A group of House and Senate Democrats unveiled a bill to expand the size of the Supreme Court from nine seats to 13, NBC News reports.
The bill to add four seats was introduced by House Judiciary Chairman Jerry Nadler, Rep. Hank Johnson and Rep. Mondaire Jones in the House and is sponsored by Massachusetts Sen. Ed Markey in the Senate. It comes after Republicans blocked Obama Supreme Court nominee Merrick Garland and filled three vacancies with Trump appointees, forming a conservative super majority.
Congress has the power to change the size of the court, and has done so multiple times in the past, but the legislation is not expected to go far in the current Congress with no Republican support and expected pushback from moderate Democrats like Joe Manchin. The last time Congress voted on the size of the Supreme Court was in 1869.
President Joe Biden has also said he is “not a fan” of expanding the court, nor was the late liberal Justice Ruth Bader Ginsburg. Liberal Justice Stephen Breyer also recently warned that expanding the court for political purposes may undermine public trust.
Liberal groups back bill:
The bill is expected to be formally unveiled outside the Supreme Court building with activists from liberal groups like Take Back the Court, Demand Justice, and Indivisible.
"This bill marks a new era where Democrats finally stop conceding the Supreme Court to Republicans," Brian Fallon, the co-founder of Demand Justice, told NBC, describing the court as "broken and in need of reform."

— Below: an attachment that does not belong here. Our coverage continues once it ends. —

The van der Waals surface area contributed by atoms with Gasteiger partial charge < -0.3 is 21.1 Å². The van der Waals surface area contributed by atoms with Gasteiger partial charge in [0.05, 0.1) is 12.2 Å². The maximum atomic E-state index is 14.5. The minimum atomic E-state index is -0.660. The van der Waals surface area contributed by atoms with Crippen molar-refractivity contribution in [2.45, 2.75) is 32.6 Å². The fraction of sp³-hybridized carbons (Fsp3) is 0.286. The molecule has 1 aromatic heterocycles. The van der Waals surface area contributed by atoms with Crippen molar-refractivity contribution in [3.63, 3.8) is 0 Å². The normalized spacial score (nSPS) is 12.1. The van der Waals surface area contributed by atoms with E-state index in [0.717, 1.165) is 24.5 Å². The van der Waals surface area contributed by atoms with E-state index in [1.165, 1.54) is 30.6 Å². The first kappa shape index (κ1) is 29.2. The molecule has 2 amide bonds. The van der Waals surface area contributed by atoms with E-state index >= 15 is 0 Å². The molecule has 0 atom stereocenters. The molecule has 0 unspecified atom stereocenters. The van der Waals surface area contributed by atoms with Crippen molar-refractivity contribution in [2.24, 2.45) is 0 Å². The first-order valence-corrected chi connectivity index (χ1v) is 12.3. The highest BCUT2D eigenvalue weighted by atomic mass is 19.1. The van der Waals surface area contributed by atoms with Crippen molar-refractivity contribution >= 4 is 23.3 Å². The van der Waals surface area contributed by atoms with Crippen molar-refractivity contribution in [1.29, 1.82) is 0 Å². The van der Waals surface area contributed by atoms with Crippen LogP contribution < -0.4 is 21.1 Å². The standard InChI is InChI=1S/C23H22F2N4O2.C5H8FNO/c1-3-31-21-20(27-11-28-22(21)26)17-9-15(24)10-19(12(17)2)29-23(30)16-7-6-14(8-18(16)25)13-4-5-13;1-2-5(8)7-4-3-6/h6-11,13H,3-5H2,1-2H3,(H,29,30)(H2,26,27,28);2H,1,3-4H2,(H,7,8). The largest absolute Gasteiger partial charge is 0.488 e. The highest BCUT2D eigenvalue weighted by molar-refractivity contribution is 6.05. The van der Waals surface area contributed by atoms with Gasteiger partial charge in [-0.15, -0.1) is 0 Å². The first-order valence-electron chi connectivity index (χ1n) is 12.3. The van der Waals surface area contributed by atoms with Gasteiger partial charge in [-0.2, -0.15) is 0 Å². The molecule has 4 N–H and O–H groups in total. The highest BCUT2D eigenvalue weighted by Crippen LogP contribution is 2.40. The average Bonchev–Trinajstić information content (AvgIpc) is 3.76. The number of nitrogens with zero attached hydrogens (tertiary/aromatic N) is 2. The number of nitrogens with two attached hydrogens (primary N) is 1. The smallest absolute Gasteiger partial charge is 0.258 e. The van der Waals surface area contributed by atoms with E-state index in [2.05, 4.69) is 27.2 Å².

"Our task now is to build a grassroots movement that puts pressure on every Democrat in Congress to support this legislation because it is the only way to restore balance to the court and protect our democracy," he said.
Some Democrats unsure:
Sen. Sheldon Whitehouse, a senior member of the Judiciary Committee, told NBC that it is "important for us to make our case to the American people as to why this is necessary," but stressed that he doesn't want to "put the cart ahead of the horse" on adding seats.
"There's been a lot of manipulation and I think it's put the court in a very perilous position, and we need to remedy the problems that McConnell caused," he said.
Biden announced that he would launch a commission to study the structure of the Supreme Court.
Senate Judiciary Chairman Dick Durbin said he is “concerned” about Republican tactics to “control the future of the court.”
"I'm not ready to sign on yet. I think this commission of Biden is the right move," he added. "Let's think this through carefully. This is historic."